Here’s a rundown of what’s been happening in the world of digital marketing.
Google is beginning to display AMP results within the image search results on mobile devices as seen below. When you do a search for an image within image search, if the source image is from an AMP page, it will display the AMP logo just above the title. Clicking on the title to the web page will then send you to the AMP page, similar to the experience within mobile search results.
Google continues to put more focus on AMP by expanding the results into Google Image Search. Prior to this, Google was only displaying AMP pages within the core mobile results, mostly around news articles.
Additionally, now on mobile, Google image search results feature rich snippets for some products. In order for rich snippets to appear, the product page must have product schema markup, such as price, availability and review ratings.
Users must first click on the image to display the larger image with the rich snippet, as shown in the example below. Google has updated its product schema guidelines for developers to reflect this change.
Excuse Me, Your Spam Is Showing
In early December, webmasters began to notice a surge of spam referral traffic. The influx of unqualified traffic has distorted the data that webmasters see in Google Analytics, especially with small business websites.
The good news is that this is not a hack on a website, but it does expose how easy it is to manually insert any data into a Google Analytics account. Data is sent to GA by way of a URL with parameters of values, including the UA ID. If a spammer wanted to explicitly set a language parameter in the URL hit to say whatever they want, it would show up in GA.
Although it’s not possible to remove historical spammy data from Google Analytics, webmasters can be proactive and set up filters and segments to remove this data from GA moving forward.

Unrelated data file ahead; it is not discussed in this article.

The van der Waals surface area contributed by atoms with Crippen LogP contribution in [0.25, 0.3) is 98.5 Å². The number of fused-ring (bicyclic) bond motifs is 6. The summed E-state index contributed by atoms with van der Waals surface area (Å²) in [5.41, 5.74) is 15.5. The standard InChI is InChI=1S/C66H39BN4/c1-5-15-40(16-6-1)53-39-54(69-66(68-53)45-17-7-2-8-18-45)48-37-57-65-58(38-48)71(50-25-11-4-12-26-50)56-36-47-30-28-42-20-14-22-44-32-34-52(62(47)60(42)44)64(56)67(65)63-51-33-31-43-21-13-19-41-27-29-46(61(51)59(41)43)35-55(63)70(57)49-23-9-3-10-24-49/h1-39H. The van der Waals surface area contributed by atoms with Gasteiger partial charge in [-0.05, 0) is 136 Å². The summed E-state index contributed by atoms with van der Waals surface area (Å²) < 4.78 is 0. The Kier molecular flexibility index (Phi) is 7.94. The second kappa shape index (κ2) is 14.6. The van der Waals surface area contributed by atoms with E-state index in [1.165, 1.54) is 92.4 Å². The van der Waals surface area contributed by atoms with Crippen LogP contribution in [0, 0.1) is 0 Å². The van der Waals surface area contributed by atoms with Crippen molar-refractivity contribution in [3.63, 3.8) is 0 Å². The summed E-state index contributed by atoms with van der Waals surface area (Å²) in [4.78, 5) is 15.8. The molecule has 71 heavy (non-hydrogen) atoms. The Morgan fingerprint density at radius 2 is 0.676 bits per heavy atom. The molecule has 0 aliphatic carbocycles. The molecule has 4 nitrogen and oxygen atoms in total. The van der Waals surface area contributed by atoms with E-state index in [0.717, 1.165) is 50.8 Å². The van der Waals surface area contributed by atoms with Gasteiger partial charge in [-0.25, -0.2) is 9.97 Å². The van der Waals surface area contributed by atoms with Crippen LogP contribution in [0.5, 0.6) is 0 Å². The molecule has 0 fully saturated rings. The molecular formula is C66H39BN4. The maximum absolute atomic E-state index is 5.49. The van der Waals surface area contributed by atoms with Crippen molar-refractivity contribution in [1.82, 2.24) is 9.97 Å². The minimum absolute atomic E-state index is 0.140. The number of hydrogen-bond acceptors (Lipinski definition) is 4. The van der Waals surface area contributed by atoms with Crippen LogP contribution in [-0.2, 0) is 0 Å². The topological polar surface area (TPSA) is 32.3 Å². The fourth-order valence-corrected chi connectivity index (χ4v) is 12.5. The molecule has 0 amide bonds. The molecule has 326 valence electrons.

All Is Fair in SERPs and Sitelinks
In early December 2016, Google started rolling out a new design and look for their desktop search results page. The new design has a boxier look resembling a mobile user interface.
Recent changes to organic sitelinks cause major drops in impressions in Google Search Console. Google has been testing the appearance of organic sitelinks in organic search results. Most recently, Google tested and reduced large sitelinks for branded searches from six to four. Some results even saw a reduction to two with the inclusion of a search box.
At this time, it is likely a test and not impacting all sites or queries. The result is there may be some impact to data within Google Search Console with regards to impressions, average position, and click-through rate. However, the tests appear to have had relatively no impact on overall traffic for sites.
Finally, technical implementation issues can sometimes be difficult to debug. Thanks to Google Search Console, they have upgraded AMP reports to help prioritize technical AMP issues with either “Critical” or “Non-Critical.”
Items marked with “Critical” will prevent the specific page from being indexed served up using the AMP feature in SERPs and should be fixed to allow those pages to become eligible to be included as AMP. They should be implemented first.
Items marked as “Non-critical” may prevent the content from being enhanced in search results. These errors will also be reported over with trends over time to help understand if errors have increased due to a recent implementation on a site.
What changes have you seen take shape so far in 2017?